Devenir, a national provider of investment solutions for health savings accounts (HSAs), released this week the results of its 15th semi-annual health savings account survey—once again measuring strong growth in the use of HSAs both as short- and long-term savings vehicles.
Benefitting from workers’ and employers’ slowly increasing understanding of the “triple tax advantage” of HSAs, the accounts collectively grew to an estimated $45.2 billion in assets in over 22 million accounts at the end of 2017. Preliminary data further shows that by the end of January 2018, HSA assets had risen to almost $50 billion. As Devenir explains, the survey data was collected between January and February of 2018 and primarily consisted of the largest 100 HSA providers in the health savings account market, “with all data being collected for the December 31, 2017, period as well as a January month-end update, since we have historically found it to be such a significant month for the industry.”
Year over year, the increase represents a 22% jump for HSA assets and an 11% boost for accounts for the year ended December 31, 2017. Important for readers to note, a strong equity market helped propel HSA investment assets to an estimated $8.3 billion at the end of December, up 53% year over year.
The average investment account holder has a $16,457 average total balance, Devenir reports, including both deposit and investment account. For advisers in particular this is an important stat, given evidence that HSA account holders are hungry for guidance about how to best invest and eventually withdrawal these dollars. Even if it is not the most lucrative business line to get into on its own, offering such advice about HSAs and health care costs in general, experts agree, can be a tremendous value add that boosts client loyalty and lifetime wealth outcomes.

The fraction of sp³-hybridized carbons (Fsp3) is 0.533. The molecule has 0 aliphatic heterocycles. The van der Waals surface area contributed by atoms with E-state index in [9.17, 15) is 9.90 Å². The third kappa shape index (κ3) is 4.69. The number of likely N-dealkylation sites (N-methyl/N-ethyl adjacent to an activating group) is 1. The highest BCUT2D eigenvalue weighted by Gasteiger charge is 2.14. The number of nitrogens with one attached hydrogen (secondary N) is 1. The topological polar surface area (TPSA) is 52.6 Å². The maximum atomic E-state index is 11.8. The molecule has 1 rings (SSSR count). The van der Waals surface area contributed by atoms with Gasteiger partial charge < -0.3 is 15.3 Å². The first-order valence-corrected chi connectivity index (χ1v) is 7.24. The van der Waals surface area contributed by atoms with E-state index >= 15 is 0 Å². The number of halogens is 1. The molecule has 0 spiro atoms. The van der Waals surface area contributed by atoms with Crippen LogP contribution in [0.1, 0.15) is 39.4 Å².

Another trend reported by Devenir is a “seasonally low” occurrence of unfunded accounts. In other words, fewer HSAs (20%) were unfunded at the end of 2017 compared the end of 2016 (24%). As the firm reports, this drop off in the percentage of unfunded accounts can largely be attributed to an uptick in the closure of accounts throughout the year, with many HSA providers noting that they were proactively cleaning up their accounts.
From the perspective of HSA providers, “direct employer relationships” became the leading driver of new account growth, accounting for 41% of new accounts opened in 2017. Other key findings show 21% of all HSA dollars contributed to an account came from an employer, with the average employer contribution coming in at just over $600, counting only those employers making contributions.
On the flip side, 63% of all HSA dollars contributed to an account came from an employee, and the average employee contribution was $1,921, again for those making regular contributions. Also interesting to note, 14% of all HSA dollars contributed to an account came from an individual account not associated with an employer, and the average individual contribution was sizable, at $1,475 for those making recurring contributions.
Offering some forward-looking projections, the research suggests HSA providers foresee 19% overall industry asset growth in 2018, while anticipating their own businesses will grow by 25% during the same period. In previous surveys, HSA providers have been fairly accurate with their growth forecasts, Devenir notes, “demonstrating an impressive understanding of the outlook for their book of business.”
For its part, Devenir currently projects that the HSA market will exceed $64 billion in HSA assets by the end of 2019, held among roughly 27.5 million accounts. An executive summary of the data is available for download here.